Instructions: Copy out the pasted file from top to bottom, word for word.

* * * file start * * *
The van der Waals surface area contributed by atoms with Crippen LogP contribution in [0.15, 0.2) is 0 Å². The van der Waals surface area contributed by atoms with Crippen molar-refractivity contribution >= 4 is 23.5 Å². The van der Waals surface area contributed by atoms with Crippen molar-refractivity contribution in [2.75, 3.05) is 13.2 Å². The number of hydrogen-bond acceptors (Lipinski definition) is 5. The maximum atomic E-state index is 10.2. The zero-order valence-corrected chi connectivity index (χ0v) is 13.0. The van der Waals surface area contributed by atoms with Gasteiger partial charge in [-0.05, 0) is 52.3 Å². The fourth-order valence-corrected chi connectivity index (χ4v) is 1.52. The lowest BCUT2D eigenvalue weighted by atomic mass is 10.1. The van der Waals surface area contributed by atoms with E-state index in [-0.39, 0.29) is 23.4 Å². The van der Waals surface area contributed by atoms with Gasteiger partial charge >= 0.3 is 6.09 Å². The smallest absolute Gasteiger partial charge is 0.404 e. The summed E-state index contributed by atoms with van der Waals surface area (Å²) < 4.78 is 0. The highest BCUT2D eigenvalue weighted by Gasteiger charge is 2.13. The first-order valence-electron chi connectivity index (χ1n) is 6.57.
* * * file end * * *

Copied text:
The van der Waals surface area contributed by atoms with Crippen LogP contribution in [0.15, 0.2) is 0 Å². The van der Waals surface area contributed by atoms with Crippen molar-refractivity contribution >= 4 is 23.5 Å². The van der Waals surface area contributed by atoms with Crippen molar-refractivity contribution in [2.75, 3.05) is 13.2 Å². The number of hydrogen-bond acceptors (Lipinski definition) is 5. The maximum atomic E-state index is 10.2. The zero-order valence-corrected chi connectivity index (χ0v) is 13.0. The van der Waals surface area contributed by atoms with Gasteiger partial charge in [-0.05, 0) is 52.3 Å². The fourth-order valence-corrected chi connectivity index (χ4v) is 1.52. The lowest BCUT2D eigenvalue weighted by atomic mass is 10.1. The van der Waals surface area contributed by atoms with E-state index in [-0.39, 0.29) is 23.4 Å². The van der Waals surface area contributed by atoms with Gasteiger partial charge >= 0.3 is 6.09 Å². The smallest absolute Gasteiger partial charge is 0.404 e. The summed E-state index contributed by atoms with van der Waals surface area (Å²) < 4.78 is 0. The highest BCUT2D eigenvalue weighted by Gasteiger charge is 2.13. The first-order valence-electron chi connectivity index (χ1n) is 6.57.